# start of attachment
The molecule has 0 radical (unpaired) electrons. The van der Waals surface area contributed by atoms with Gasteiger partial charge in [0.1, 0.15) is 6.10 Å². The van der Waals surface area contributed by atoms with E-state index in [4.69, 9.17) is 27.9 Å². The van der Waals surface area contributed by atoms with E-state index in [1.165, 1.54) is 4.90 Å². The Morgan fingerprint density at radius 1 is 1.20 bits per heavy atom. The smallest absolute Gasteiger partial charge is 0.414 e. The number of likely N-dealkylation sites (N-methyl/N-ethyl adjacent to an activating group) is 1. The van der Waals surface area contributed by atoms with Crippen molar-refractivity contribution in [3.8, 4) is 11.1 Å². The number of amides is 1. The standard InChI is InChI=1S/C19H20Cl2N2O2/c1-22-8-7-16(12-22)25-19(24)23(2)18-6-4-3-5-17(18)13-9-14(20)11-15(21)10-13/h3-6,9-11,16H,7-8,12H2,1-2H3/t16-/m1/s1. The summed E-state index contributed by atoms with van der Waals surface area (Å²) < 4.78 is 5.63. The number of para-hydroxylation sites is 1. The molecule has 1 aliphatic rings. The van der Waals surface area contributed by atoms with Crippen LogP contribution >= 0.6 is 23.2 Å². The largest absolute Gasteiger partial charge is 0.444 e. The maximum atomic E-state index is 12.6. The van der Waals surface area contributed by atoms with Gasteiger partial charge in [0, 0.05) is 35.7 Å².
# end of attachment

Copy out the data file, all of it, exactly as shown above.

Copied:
The molecule has 0 radical (unpaired) electrons. The van der Waals surface area contributed by atoms with Gasteiger partial charge in [0.1, 0.15) is 6.10 Å². The van der Waals surface area contributed by atoms with E-state index in [4.69, 9.17) is 27.9 Å². The van der Waals surface area contributed by atoms with E-state index in [1.165, 1.54) is 4.90 Å². The Morgan fingerprint density at radius 1 is 1.20 bits per heavy atom. The smallest absolute Gasteiger partial charge is 0.414 e. The number of likely N-dealkylation sites (N-methyl/N-ethyl adjacent to an activating group) is 1. The van der Waals surface area contributed by atoms with Crippen molar-refractivity contribution in [3.8, 4) is 11.1 Å². The number of amides is 1. The standard InChI is InChI=1S/C19H20Cl2N2O2/c1-22-8-7-16(12-22)25-19(24)23(2)18-6-4-3-5-17(18)13-9-14(20)11-15(21)10-13/h3-6,9-11,16H,7-8,12H2,1-2H3/t16-/m1/s1. The summed E-state index contributed by atoms with van der Waals surface area (Å²) < 4.78 is 5.63. The number of para-hydroxylation sites is 1. The molecule has 1 aliphatic rings. The van der Waals surface area contributed by atoms with Crippen LogP contribution >= 0.6 is 23.2 Å². The largest absolute Gasteiger partial charge is 0.444 e. The maximum atomic E-state index is 12.6. The van der Waals surface area contributed by atoms with Gasteiger partial charge in [0, 0.05) is 35.7 Å².